News / Africa

Favorable Trade Provision for Africa Extended

A provision of the African Growth and Opportunity Act has been extended to 2015.A provision of the African Growth and Opportunity Act has been extended to 2015.
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A provision of the African Growth and Opportunity Act has been extended to 2015.
A provision of the African Growth and Opportunity Act has been extended to 2015.
Ricci Shryock
As US Secretary of State Hillary Clinton ended her extensive trip to nine African nations, she announced the extension of favorable trade ties with Africa.

Congress has voted to extend the African Growth and Opportunity Act’s third country fabric provision until 2015.  The act, known as AGOA, exempts a list of around 6,400 goods from being taxed when brought to the US market.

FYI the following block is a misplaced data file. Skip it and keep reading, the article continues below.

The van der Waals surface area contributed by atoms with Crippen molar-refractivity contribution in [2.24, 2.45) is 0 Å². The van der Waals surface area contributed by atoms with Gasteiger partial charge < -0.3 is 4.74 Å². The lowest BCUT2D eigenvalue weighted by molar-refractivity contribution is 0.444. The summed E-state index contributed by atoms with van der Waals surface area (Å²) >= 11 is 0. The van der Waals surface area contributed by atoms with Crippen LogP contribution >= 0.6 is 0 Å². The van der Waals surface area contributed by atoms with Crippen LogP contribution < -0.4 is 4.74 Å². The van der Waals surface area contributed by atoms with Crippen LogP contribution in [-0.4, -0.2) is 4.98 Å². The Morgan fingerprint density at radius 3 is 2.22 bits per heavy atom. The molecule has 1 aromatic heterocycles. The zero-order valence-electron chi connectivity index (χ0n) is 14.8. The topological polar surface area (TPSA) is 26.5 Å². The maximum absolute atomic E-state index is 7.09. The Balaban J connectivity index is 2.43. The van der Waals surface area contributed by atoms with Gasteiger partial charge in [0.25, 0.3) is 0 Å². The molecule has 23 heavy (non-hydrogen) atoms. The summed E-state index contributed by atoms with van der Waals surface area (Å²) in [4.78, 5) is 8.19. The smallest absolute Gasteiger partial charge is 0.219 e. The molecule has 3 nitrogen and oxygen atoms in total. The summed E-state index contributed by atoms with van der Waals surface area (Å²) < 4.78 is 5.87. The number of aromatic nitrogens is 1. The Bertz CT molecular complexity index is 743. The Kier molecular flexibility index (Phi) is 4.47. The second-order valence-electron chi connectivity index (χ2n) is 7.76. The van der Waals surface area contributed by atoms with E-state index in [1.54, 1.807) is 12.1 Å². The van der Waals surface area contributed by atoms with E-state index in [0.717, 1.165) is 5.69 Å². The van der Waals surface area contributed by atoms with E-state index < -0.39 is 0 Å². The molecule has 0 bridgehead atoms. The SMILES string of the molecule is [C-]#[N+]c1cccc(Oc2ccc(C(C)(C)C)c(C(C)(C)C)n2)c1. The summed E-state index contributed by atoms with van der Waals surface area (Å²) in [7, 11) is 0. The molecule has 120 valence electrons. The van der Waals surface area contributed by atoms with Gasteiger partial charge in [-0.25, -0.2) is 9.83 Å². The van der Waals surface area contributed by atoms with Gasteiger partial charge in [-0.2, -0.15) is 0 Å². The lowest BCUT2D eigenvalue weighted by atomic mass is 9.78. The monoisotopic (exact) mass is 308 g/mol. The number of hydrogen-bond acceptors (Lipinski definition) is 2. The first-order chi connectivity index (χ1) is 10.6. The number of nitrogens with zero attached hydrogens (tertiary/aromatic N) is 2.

“It signals the US commitment to deepening its commercial engagement in Africa,” said Witney Schneidman, a scholar at the Washington-based Brookings Institution, a think-tank.

By extending the act’s third country fabric provision, the US allows African clothing manufacturers, who use material from outside the continent, to take advantage of AGOA’s tariff-free status. 

“These are the products that have created about 300,000 new jobs in Africa that are clearly stimulating the economic development on the continent,” said Schneidman.  He added this provision’s extension into 2015 provides a “good period of certainty for an apparel producer to set up factories in Africa…we’ve already seen that happening.”

Schneidman said countries that have benefitted from the provision include Lesotho, Kenya, Swaziland and Mauritius, where clothing factories have been built recently.

Despite the textile emphasis, energy imports, specifically oil, account for most of the financial value of products that have come into the US because of AGOA.

“The real challenge for AGOA is to diversify the volume of products coming into the US,” said Shneidman. “Of those 6400 products, only about 300 tariff lines are being used, and    really only about 10 countries are taking advantage of the non-  energy aspects of AGOA.”

The act was first signed into law in May 2000 and, according to Schneidman, in recent years, new products such as shea butter have begun to emerge.

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